Fewer Being Screened For Prostate Cancer After Recommendations
The number of cancer cases, too, has dropped sharply, but questions remain if the death rate from the disease will also slow.
Prostate Screening Drops Sharply, And So Do Cancer Cases
One of the most intense debates in men's health has flared again: How often should men get screened for prostate cancer? This debate has simmered since 2012, when the U.S. Preventive Services Task Force shocked many patients and doctors by recommending against routine prostate cancer screening. Some doctors welcomed the change by the influential panel of experts, saying it would save many men from experiencing false alarms and potentially serious complications of unnecessary treatment. (Stein, 11/17)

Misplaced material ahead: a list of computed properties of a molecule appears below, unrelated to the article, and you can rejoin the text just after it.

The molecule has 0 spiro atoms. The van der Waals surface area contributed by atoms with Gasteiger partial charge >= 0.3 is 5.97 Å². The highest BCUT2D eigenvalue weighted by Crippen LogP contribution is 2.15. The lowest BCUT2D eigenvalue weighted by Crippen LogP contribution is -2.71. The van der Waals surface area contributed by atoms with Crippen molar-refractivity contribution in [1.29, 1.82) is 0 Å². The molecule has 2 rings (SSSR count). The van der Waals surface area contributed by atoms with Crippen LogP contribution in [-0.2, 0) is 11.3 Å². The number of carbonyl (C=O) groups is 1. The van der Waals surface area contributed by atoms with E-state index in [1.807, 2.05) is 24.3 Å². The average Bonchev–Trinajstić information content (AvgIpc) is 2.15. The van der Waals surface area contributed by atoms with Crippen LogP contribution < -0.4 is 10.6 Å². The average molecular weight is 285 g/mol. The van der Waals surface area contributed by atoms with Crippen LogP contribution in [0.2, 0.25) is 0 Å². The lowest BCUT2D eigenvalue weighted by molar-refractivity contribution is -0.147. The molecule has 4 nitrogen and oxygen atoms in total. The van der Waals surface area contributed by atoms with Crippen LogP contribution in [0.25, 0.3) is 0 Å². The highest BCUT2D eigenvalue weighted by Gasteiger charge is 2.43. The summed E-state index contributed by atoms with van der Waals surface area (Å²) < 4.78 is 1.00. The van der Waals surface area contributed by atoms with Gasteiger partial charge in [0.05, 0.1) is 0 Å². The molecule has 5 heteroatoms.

The Associated Press:
Less Prostate Cancer And Screening Seen After New Guidance
Far fewer U.S. men are being diagnosed with early-stage prostate cancer and getting blood tests to detect the disease since an influential government-appointed panel recommended against routine screening of all men, an American Cancer Society study found. A big question remains: Did that shift have any effect on death rates from prostate cancer, the most common non-skin cancer in U.S. men? About one in seven U.S. men will be diagnosed with the disease in their lifetimes. While most will die from something else, more than 27,000 are expected to die from the disease this year alone. (Tanner, 11/17)